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 International Fluoride Free
Thank you to Cathy Justus, Dr. Richard Sauerheber PhD, Veterinarian Larry Kelly  
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The next Teleconference will be June 14
(June 15 Aus/NZ) – Register today!
Dental Fluorosis in Horses
“Baby Doe”
Accompanying Slide Presentation Mottled (Human) Nails. An Early Sign of Fluorosis

Elk Bone Bubbles – Look for the bubbles in the bone along the edges where bone and teeth meet. Do your eyes agree with the idea that the more bubbles your see corresponds with the F level in each jaw bone?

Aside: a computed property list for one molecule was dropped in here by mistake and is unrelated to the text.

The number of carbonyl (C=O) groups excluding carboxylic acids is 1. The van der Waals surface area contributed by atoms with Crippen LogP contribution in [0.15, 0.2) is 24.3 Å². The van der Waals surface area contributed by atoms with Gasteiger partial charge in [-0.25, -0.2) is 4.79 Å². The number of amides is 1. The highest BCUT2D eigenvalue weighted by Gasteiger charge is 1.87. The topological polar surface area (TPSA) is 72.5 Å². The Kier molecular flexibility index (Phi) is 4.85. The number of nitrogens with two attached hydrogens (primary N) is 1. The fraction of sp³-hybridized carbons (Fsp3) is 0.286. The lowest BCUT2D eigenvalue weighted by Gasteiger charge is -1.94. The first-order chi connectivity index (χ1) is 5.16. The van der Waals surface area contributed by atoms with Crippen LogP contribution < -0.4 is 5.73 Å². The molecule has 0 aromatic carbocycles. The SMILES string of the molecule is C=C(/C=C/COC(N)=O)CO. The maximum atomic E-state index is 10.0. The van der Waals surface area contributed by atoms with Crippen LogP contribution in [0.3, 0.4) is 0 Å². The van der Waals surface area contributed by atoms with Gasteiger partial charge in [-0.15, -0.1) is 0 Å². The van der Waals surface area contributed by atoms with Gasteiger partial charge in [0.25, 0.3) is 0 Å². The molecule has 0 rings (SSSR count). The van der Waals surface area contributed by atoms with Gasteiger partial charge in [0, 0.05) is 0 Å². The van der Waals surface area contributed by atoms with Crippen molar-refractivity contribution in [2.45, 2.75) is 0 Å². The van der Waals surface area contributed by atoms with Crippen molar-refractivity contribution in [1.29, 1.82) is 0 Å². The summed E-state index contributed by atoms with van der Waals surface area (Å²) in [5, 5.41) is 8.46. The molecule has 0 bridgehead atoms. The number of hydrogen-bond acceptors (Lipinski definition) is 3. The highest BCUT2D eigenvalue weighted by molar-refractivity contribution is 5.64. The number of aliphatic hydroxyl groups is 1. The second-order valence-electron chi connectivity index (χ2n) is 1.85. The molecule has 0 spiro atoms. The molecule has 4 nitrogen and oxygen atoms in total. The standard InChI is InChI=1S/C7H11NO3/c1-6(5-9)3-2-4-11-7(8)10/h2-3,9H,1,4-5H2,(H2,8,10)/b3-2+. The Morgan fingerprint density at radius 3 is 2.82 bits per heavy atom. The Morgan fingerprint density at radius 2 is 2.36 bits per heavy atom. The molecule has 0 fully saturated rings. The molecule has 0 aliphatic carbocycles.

#2 690 ppmF (fat free) = 920 ppmF (bone ash)
 #1 490 ppmF                   653 ppmF
 #3 280 ppmF                   373 ppmF

Presentation by Dr. Richard Sauerheber, Ph.D. May 10, 2014


Fluoride Poisoned Horses Cathy Justus


Videos: Poisoned Horses


Dr. Richard Sauerheber (B.A. Biology, Ph.D. Chemistry, University of CA, San Diego) Palomar College, San Marcos, CA

December 22, 2012

Professor Cynthia Gaskill, toxicology section chief
Veterinary Diagnostic Laboratory
University of Kentucky
And Ted S Stashak, DVM, MS
Diplomate ACVS